Florida is known as the sunshine state, and the economic outlook for this state is just as bright as the weather. It is estimated that the economy in Florida will reach $1 trillion by the end of the 2019 calendar year. However, while financially, the economy is expected to boom, it is forecasted that job growth will decline.
The reason for the economic boom? While businesses do certainly contribute to the economy, industry isn't the reason why Florida's economy is expected to soar; the residents that move to the state are largely responsible for its economic growth. Approximately 898 people move to Florida every day, and those new residents bring a tremendous amount of income for the state.
In terms of job growth, the rate of new jobs has been its highest since 2007; however, it is forecasted to slow during 2018. Approximately 180,000 new jobs will be added in 2018, which is slightly less than the new jobs that were added in 2017.
The industries that contribute the most to Florida's economy include:
The Florida Office of Insurance Regulation regulates insurance in FL. The only type of coverage that business owners must carry is workers' compensation. Organizations in any industry must carry this type of coverage if they employ a staff of hourly or salaried workers. But, organizations that employ three or less people are not legally required to carry this type of coverage.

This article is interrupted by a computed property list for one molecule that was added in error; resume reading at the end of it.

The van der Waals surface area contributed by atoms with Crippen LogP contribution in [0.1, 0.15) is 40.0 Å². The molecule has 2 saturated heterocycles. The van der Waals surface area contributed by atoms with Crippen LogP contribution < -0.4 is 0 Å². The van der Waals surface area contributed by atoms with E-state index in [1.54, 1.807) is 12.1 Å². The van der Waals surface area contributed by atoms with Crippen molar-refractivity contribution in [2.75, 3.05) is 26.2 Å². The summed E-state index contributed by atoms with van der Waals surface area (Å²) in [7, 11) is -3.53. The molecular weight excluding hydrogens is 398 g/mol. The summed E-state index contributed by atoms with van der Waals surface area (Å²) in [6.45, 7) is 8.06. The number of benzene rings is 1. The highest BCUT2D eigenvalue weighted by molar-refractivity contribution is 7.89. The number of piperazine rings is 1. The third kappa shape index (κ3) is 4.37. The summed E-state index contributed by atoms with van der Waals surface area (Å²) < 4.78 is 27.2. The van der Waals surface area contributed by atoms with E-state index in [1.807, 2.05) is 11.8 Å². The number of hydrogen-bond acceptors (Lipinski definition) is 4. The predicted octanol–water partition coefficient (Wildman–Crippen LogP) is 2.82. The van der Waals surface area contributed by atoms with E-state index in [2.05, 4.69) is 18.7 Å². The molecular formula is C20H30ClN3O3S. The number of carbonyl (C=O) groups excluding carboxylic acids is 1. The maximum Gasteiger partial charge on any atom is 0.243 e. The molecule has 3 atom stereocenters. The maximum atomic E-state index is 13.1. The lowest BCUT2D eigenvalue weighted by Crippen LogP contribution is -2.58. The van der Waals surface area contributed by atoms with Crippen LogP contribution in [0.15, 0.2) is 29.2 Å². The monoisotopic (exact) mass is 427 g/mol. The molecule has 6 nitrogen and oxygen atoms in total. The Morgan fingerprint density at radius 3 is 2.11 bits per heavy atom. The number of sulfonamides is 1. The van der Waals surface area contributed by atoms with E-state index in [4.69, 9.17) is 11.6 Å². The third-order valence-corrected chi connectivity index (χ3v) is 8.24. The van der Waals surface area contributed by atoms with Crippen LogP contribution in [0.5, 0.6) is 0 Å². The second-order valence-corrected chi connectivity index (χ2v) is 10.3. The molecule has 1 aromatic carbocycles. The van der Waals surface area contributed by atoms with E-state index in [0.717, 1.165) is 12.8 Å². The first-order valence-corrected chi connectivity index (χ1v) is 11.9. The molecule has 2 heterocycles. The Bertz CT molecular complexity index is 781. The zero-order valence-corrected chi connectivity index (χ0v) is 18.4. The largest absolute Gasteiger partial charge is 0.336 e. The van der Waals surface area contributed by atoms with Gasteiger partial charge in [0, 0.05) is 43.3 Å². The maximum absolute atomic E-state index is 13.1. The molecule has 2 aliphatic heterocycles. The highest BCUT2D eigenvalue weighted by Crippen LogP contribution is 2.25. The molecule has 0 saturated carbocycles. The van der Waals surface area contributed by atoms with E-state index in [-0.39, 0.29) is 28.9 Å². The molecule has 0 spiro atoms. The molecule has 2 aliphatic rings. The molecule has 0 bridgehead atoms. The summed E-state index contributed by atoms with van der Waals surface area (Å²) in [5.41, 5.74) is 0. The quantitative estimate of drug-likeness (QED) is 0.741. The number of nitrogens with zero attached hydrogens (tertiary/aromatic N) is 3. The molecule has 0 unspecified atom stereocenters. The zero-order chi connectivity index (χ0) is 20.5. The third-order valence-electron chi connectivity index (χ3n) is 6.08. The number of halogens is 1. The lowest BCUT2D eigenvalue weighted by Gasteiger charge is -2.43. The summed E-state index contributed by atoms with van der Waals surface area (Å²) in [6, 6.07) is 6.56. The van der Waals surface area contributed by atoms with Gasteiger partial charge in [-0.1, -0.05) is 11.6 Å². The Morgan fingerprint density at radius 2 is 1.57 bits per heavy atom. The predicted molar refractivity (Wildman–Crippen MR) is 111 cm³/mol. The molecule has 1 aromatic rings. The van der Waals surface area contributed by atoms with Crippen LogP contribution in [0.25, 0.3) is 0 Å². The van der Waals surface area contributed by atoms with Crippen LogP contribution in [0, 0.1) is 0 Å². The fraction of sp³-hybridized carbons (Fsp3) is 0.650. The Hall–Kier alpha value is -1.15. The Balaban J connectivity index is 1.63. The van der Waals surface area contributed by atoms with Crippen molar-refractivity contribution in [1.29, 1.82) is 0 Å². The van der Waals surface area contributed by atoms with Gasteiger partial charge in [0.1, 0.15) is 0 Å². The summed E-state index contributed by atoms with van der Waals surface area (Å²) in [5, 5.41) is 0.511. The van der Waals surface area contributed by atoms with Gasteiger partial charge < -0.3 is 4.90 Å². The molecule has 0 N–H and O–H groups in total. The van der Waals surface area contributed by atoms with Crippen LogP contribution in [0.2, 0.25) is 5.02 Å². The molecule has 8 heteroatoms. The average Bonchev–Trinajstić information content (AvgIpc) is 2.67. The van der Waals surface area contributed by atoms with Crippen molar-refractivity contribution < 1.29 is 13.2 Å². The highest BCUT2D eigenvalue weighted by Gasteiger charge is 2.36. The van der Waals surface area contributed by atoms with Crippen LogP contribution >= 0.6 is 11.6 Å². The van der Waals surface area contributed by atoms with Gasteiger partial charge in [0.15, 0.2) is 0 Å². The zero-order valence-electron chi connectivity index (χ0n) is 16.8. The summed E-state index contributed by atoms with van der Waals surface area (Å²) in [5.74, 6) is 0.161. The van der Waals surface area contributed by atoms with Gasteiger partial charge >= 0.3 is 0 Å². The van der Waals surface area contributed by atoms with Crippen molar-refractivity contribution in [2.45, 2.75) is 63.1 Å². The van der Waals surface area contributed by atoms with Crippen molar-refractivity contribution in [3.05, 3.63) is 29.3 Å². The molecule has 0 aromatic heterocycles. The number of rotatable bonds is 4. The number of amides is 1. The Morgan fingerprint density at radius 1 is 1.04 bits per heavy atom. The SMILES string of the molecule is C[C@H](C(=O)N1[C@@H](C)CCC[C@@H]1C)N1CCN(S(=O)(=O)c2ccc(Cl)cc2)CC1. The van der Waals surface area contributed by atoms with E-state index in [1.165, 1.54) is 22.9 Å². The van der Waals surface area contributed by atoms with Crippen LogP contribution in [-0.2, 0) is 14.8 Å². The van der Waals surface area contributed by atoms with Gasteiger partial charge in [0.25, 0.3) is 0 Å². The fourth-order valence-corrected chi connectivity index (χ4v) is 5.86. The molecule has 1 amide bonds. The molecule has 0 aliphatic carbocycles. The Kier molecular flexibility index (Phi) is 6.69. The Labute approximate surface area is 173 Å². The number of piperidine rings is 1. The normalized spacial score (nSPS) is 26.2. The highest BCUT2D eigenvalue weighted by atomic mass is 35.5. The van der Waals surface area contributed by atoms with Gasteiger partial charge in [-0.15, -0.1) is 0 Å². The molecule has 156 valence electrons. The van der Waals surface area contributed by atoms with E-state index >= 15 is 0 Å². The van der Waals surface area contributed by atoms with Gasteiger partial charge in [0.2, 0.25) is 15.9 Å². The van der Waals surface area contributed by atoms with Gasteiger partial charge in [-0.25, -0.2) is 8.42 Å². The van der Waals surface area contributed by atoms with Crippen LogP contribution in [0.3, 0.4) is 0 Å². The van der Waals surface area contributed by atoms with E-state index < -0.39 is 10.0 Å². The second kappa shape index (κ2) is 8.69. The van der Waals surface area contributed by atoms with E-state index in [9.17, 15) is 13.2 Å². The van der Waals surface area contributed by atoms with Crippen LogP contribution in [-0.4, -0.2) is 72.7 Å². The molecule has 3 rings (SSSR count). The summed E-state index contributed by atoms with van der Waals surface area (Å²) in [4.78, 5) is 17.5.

Business owners are also required to carry commercial auto insurance if they use any vehicles for their operations, such as making deliveries or transporting goods. Commercial liability insurance is another type of coverage that Florida business owners should consider carrying, though they are not legally required to have this type of insurance.
Learn about restaurants, bars, liquor stores commercial insurance coverages. See how small business food service insurance help protect against accidents, oversights and lawsuits resulting from business operations.
Bars, taverns, restaurants, cafeterias, and other eating and drinking places have significant insurance needs in three separate areas.
The first is property protection for physical damage to equipment, furnishings, building and supplies due to fire and other perils.
The second is premises liability coverage to protect customers due to slips, trips and falls on the premises, as well as for consumption of food products.
The final need is protection for employees due to frequent cuts, burns and other common employee injuries. Establishments that sell or serve liquor or other alcoholic beverages also need liquor liability coverage.